app/views/main.html.php

<?php foreach($posts as $p):?>
    <div class="post">
        <h2><a href="<?php echo $p->url?>"><?php echo $p->title ?></a></h2>

        <div class="date"><?php echo date('d F Y', $p->date)?></div>

        <?php echo $p->body?>
    </div>
<?php endforeach;?>

<?php if ($has_pagination['prev']):?>
    <a href="?page=<?php echo $page-1?>" class="pagination-arrow newer">Newer</a>
<?php endif;?>

<?php if ($has_pagination['next']):?>
    <a href="?page=<?php echo $page+1?>" class="pagination-arrow older">Older</a>
<?php endif;?>

This will present a list of posts on the screen, with optional back/forward arrows. The other template that also operates with posts, is post.html.php, which shows a single post:

app/views/post.html.php

<div class="post">

    <h2><?php echo $p->title ?></h2>

    <div class="date"><?php echo date('d F Y', $p->date)?></div>

    <?php echo $p->body?>

</div>

This is the view that you would need to edit if you want to add social sharing buttons or comment widgets from Facebook or Disqus.

And lastly, here is the 404 page:

app/views/404.html.php

<!DOCTYPE html>
<html>
<head>
    <meta charset="utf-8" />

    <title>404 Not Found | <?php echo config('blog.title') ?></title>
    <link href="<?php echo site_url() ?>assets/css/style.css" rel="stylesheet" />

    <!-- Include the Open Sans font -->
    <link href="http://fonts.googleapis.com/css?family=Open+Sans+Condensed:700&subset=latin,cyrillic-ext" rel="stylesheet" />

</head>
<body>

    <div class="center message">
        <h1>This page doesn't exist!</h1>
        <p>Would you like to try our <a href="<?php echo site_url() ?>">homepage</a> instead?</p>
    </div>

</body>
</html>

Note that this view is a complete HTML5 document. This is because it doesn't follow the same layout as the rest of the blog. In the Dispatch framework, you can render a view that does not get embedded in the site layout, by passing false as the last argument to render:

app/includes/functions.php (lines 95-97)

function not_found(){
    error(404, render('404', null, false));
}

Now that we have all the fancy HTML printed to the screen, let's style it!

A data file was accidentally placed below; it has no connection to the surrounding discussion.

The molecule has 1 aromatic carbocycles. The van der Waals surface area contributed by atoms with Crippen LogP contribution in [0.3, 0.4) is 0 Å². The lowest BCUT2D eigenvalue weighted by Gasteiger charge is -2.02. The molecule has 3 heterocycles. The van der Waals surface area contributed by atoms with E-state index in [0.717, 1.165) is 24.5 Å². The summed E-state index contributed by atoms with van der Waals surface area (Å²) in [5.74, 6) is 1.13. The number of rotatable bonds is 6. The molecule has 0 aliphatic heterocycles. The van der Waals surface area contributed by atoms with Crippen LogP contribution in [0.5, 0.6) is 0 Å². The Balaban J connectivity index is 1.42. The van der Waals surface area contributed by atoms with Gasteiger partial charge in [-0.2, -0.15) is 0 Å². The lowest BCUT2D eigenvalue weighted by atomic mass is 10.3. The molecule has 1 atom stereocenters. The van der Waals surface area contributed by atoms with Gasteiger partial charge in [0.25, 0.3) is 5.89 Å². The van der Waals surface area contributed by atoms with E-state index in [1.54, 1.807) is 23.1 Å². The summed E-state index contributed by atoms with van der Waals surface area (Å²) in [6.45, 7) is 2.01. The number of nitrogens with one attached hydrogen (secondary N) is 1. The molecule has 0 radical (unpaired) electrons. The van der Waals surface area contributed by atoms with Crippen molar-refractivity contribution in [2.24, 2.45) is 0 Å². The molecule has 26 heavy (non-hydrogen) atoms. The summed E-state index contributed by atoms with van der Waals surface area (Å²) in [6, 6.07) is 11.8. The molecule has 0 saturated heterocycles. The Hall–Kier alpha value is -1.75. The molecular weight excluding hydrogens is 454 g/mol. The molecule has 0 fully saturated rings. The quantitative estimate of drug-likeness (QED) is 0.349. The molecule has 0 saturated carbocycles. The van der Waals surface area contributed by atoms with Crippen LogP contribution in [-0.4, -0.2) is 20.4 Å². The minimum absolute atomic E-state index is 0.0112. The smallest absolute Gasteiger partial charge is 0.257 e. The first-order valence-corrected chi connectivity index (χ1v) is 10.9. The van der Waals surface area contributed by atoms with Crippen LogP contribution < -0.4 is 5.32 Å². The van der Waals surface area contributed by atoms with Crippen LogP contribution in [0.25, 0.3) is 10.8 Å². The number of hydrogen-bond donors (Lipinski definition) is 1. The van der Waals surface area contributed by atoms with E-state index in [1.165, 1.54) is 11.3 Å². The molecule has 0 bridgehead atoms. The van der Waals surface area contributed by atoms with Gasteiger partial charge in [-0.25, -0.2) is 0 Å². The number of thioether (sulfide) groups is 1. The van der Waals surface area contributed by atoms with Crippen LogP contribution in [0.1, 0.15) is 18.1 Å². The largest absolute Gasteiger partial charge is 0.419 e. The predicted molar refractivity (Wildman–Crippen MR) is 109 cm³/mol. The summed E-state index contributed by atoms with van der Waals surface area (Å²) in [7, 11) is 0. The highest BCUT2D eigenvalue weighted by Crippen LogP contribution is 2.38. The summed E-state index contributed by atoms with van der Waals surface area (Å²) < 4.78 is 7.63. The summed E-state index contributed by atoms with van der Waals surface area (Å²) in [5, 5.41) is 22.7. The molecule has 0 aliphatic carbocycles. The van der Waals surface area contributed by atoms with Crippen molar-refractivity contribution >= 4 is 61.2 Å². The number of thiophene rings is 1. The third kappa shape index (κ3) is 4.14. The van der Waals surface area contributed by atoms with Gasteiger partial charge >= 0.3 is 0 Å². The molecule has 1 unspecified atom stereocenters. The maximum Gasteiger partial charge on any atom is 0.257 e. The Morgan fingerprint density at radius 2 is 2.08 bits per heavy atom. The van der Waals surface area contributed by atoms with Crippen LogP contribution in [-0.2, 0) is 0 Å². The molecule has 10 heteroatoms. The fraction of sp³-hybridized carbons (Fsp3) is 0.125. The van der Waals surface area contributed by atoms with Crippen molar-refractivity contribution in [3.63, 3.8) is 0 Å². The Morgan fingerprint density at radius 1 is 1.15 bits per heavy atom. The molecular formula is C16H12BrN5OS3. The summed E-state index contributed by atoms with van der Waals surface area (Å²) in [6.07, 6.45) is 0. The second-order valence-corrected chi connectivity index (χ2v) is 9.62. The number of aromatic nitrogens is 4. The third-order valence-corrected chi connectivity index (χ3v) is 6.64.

The CSS

In this part of the tutorial, we will write the CSS that will make the blog pretty and responsive. All these styles are located in the file assets/css/styles.css that you can edit to your liking. One of the reason this blog is so fast to load is because the design is entirely CSS-based, and I haven't used any images (thanks to a data url trick that you will see in a moment).

Let's start with the headings:

h1{
    font: 14px 'Open Sans Condensed', sans-serif;
    text-transform:uppercase;
    margin-bottom: 24px;
}

h2{
    font: 48px 'Open Sans Condensed', sans-serif;
}

h1 a, h2 a{
    color:#4f4f4f !important;
    text-decoration: none !important;
}

Next is the content and posts. Notice the background image to .post .date:before.

#content{
    position: absolute;
    font: 16px/1.5 'PT Serif', Times, Cambria, serif;
    width: 580px;
    left: 50%;
    margin-left: -100px;
}

#content p,
#content ul{
    margin-bottom:25px;
}

#content ul{
    padding-left:20px;
}

#content li{
    margin-bottom:5px;
}

/* The actual post styles */

.post{
    padding: 50px 0 15px 0;
    border-bottom: 1px solid #dfdfdf;
}

.post .date{
    font: bold 12px 'Open Sans Condensed', sans-serif;
    text-transform: uppercase;
    color: #a7a7a7;
    margin: 24px 0 30px 20px;
    position: relative;
}

/* The calendar icon is set as a data url */

.post .date:before{
    width:18px;
    height:18px;
    position:absolute;
    content:'';
    left: -22px;
    top: -1px;
    background:url('data:image/png;base64,iVBORw0KGgoAAAANSUhEUgAAA..')